Chinese should avoid foreign auctions of stolen relics, says legal observer

By Liu Caiyu Source:Global Times Published: 2018/4/15 22:38:40

Chinese institutions and individuals should not attend auctions of China's relics lost overseas, a Chinese legal expert said after a Chinese bronze vessel was sold in the United Kingdom last week.

An extremely rare vessel allegedly looted from Beijing's Old Summer Palace by a British officer in 1860 during the Second Opium War (1856-60) was sold for 410,000 pounds ($582,446) at Canterbury Auction Galleries on April 11.

"For many of the relics lost overseas in recent years… we need to claim them in accordance with international laws," according to an article published on the State Administration of Cultural Heritage's official WeChat account on Saturday.

For historical relics like the vessel, authorities need to state China's stance, the article said.

"Chinese institutions and individuals should refuse to attend commercial auctions of relics lost overseas," it noted.

The article was written by Huo Zhengxin, the deputy head of the school of international law at China University of Political Science and Law in Beijing.

There are many obstacles to claim back China's relics via legal procedures and the Convention on the Means of Prohibiting and Preventing the Illicit Import, Export and Transfer of Ownership of Cultural Property by UNESCO, does not apply to the bronze auctioned in the UK.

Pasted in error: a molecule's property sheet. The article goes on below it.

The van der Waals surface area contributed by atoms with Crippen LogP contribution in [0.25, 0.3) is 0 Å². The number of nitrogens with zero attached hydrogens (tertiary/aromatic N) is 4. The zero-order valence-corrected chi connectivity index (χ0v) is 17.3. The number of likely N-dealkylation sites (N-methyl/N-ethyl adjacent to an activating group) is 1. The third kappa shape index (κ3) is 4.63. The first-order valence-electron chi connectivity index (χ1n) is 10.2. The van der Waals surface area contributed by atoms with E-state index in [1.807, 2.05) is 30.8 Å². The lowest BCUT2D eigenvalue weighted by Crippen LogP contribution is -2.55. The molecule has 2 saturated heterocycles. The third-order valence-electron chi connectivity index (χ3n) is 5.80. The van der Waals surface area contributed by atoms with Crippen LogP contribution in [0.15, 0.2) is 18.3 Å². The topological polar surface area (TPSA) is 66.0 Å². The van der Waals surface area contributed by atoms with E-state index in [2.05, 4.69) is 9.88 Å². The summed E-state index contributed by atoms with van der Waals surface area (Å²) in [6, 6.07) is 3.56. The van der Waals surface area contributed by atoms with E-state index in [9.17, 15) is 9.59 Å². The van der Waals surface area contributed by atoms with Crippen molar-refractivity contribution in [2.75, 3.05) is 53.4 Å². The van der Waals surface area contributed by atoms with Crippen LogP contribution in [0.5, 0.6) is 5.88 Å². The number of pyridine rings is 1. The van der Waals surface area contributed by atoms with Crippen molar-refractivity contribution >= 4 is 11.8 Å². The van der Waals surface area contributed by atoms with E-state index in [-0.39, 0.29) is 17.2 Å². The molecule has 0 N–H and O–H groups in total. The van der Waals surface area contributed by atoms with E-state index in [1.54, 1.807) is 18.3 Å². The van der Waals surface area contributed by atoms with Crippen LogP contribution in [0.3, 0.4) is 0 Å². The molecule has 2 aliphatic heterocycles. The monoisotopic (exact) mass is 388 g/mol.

Prior to the auction in southern England, the same administration slammed the auction house for the sale and asked it to respect the cultural rights and feelings of the Chinese people, demanding the event and related promotional activities be canceled.

On April 8, the administration released a database of stolen relics. The database included more than 6,900 in countries including Peru, Japan and Iraq since 2008. Relics included in the database could not be auctioned in China.

Liu Zheng, a member of the China Cultural Relics Academy, echoed Huo. He told the Global Times on Sunday that laws are of limited use in helping China bring relics home, as many related nations have not signed the relevant conventions.

Stolen Chinese relics are displayed at museums in foreign nations, which makes them reluctant to return them due to economic losses, Liu said.

The most effective method is that the Chinese government should continue to ink bilateral deals with countries, especially developed countries, about how to recover relics lost overseas, Liu said.

China has signed bilateral agreements or memorandums of understanding with 20 countries including the US and Italy on the prevention of theft and trafficking of relics, according to the administration.

Chinese individuals are not encouraged to retrieve stolen relics, Liu said, adding that foreign auction houses intentionally raise the prices of lost Chinese relics by stirring up Chinese patriotism.


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